RegionsEEAStarbucks’ Policy Reversal on Tax ‘Not a Positive Development’

Starbucks’ Policy Reversal on Tax ‘Not a Positive Development’

Reports that US coffee chain
Starbucks
is ready to voluntarily step up the amount of corporation tax that it pays in the UK is bad news as it is ‘anti-business’ suggests Nigel Green, chief executive officer (CEO) of financial advisor the deVere Group.

Should Starbucks pay one penny more in tax than they are lawfully required to, simply because of pressure from a committee of politicians, it sets a serious anti-business  precedent,” said Green. ““A tax system which is based on ‘donations’ as a result of blistering attacks from Members of Parliament [MPs] on a handful of high-profile companies, could deter foreign firms from investing in the UK.

“Indeed, in many ways, the whole saga flies in the face of [Chancellor George] Osborne’s message that ‘Britain is open for business.”

Green added that by not legally mitigating its tax liabilities for its shareholders, the Starbucks board might be in breach of its fiduciary duty.

Separately, lawyer and tax expert Richard Jordan, a partner at the firm of Thomas Eggar, commented on the assertion by Margaret Hodge, chairwoman of the Public Accounts Committee (PAC), that HM Revenue and Customs (HMRC) needed to be “more aggressive and assertive in confronting corporate tax avoidance”.

“Anyone who has experienced a tax investigation knows that HMRC is tough and ruthless, and exploit its considerable powers to impose the maximum inconvenience on immoral but legal tax avoiders,” said Jordan. “However, HMRC carefully picks its battles and chooses to spend the tax payer’s money only on cases that it has a realistic prospect of winning.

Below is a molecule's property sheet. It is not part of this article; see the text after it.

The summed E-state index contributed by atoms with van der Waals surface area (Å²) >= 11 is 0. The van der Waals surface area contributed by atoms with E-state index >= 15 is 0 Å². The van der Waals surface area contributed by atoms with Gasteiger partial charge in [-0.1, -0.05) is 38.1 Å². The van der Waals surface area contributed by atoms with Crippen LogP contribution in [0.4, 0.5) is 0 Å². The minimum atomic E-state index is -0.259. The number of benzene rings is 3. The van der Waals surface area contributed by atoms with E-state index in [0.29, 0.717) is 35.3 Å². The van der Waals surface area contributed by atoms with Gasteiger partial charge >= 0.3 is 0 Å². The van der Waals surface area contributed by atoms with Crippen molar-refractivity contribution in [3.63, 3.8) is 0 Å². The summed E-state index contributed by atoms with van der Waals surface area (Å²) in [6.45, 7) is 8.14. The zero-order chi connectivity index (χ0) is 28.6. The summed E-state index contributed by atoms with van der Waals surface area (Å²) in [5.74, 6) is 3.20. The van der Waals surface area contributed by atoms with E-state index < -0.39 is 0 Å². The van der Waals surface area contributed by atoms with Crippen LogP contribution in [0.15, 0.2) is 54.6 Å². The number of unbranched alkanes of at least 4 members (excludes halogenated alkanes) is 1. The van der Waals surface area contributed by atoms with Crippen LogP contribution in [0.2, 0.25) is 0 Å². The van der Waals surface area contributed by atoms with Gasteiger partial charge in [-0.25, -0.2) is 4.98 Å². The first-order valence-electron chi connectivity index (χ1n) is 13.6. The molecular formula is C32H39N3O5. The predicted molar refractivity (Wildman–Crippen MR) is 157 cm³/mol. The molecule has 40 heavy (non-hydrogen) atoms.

“To do otherwise would be madness, and yet this is what [Hodge] suggested in proposing that it should spend tax payers’ money challenging more tax cases to demonstrate a ruthless streak, despite having no prospects of winning. The cost of litigation is immense and, if there is one good way to demonstrate inefficient and wasteful public spending, it would be to litigate on lost causes.  

“If MPs are unhappy, then they should change the law to make the corporations pay more tax. The problem is that, unlike HMRC employees, MPs today have rarely worked in the real world of commerce which means they lack any commercial common sense. We need MPs who truly understand how business works. HMRC employees have a lonely and thankless job to do, but they do it well.  It is disappointing to see them publicly undermined and criticised by some MPs in this way.”

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